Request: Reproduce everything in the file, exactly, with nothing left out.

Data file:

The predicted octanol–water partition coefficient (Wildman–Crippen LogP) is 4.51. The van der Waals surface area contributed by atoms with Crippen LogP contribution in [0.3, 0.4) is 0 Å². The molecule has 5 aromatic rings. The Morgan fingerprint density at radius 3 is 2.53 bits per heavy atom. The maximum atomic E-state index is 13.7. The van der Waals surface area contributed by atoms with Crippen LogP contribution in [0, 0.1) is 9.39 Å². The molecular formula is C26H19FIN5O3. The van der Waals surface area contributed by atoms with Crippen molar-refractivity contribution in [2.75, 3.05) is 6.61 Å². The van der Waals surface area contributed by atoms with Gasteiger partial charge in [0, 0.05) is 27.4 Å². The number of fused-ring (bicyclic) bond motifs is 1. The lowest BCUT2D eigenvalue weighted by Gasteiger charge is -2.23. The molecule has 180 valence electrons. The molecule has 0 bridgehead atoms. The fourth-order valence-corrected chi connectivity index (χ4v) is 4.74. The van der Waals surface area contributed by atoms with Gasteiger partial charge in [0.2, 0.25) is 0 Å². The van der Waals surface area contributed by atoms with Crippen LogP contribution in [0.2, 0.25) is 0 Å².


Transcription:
The predicted octanol–water partition coefficient (Wildman–Crippen LogP) is 4.51. The van der Waals surface area contributed by atoms with Crippen LogP contribution in [0.3, 0.4) is 0 Å². The molecule has 5 aromatic rings. The Morgan fingerprint density at radius 3 is 2.53 bits per heavy atom. The maximum atomic E-state index is 13.7. The van der Waals surface area contributed by atoms with Crippen LogP contribution in [0, 0.1) is 9.39 Å². The molecular formula is C26H19FIN5O3. The van der Waals surface area contributed by atoms with Crippen molar-refractivity contribution in [2.75, 3.05) is 6.61 Å². The van der Waals surface area contributed by atoms with Gasteiger partial charge in [0, 0.05) is 27.4 Å². The number of fused-ring (bicyclic) bond motifs is 1. The lowest BCUT2D eigenvalue weighted by Gasteiger charge is -2.23. The molecule has 180 valence electrons. The molecule has 0 bridgehead atoms. The fourth-order valence-corrected chi connectivity index (χ4v) is 4.74. The van der Waals surface area contributed by atoms with Gasteiger partial charge in [0.2, 0.25) is 0 Å². The van der Waals surface area contributed by atoms with Crippen LogP contribution in [0.2, 0.25) is 0 Å².